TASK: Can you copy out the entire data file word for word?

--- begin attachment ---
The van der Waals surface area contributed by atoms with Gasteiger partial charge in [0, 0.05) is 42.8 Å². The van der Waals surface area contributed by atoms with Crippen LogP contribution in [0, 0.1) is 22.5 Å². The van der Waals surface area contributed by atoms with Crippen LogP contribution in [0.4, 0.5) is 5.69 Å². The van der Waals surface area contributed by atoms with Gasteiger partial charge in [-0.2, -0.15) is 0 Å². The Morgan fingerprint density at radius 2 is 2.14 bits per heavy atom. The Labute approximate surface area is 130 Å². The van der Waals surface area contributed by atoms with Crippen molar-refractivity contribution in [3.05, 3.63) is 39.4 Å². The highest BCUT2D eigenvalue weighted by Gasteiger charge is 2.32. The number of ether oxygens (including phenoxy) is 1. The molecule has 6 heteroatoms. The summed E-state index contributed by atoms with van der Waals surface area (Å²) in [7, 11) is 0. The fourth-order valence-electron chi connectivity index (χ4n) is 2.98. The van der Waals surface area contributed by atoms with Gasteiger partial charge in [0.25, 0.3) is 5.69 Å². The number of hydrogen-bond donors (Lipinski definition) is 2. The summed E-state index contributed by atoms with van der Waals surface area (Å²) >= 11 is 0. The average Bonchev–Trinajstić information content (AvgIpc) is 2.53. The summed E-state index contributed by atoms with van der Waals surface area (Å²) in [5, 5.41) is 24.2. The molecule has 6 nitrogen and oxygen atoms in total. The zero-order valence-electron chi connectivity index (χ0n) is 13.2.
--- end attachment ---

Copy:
The van der Waals surface area contributed by atoms with Gasteiger partial charge in [0, 0.05) is 42.8 Å². The van der Waals surface area contributed by atoms with Crippen LogP contribution in [0, 0.1) is 22.5 Å². The van der Waals surface area contributed by atoms with Crippen LogP contribution in [0.4, 0.5) is 5.69 Å². The van der Waals surface area contributed by atoms with Gasteiger partial charge in [-0.2, -0.15) is 0 Å². The Morgan fingerprint density at radius 2 is 2.14 bits per heavy atom. The Labute approximate surface area is 130 Å². The van der Waals surface area contributed by atoms with Crippen molar-refractivity contribution in [3.05, 3.63) is 39.4 Å². The highest BCUT2D eigenvalue weighted by Gasteiger charge is 2.32. The number of ether oxygens (including phenoxy) is 1. The molecule has 6 heteroatoms. The summed E-state index contributed by atoms with van der Waals surface area (Å²) in [7, 11) is 0. The fourth-order valence-electron chi connectivity index (χ4n) is 2.98. The van der Waals surface area contributed by atoms with Gasteiger partial charge in [0.25, 0.3) is 5.69 Å². The number of hydrogen-bond donors (Lipinski definition) is 2. The summed E-state index contributed by atoms with van der Waals surface area (Å²) >= 11 is 0. The average Bonchev–Trinajstić information content (AvgIpc) is 2.53. The summed E-state index contributed by atoms with van der Waals surface area (Å²) in [5, 5.41) is 24.2. The molecule has 6 nitrogen and oxygen atoms in total. The zero-order valence-electron chi connectivity index (χ0n) is 13.2.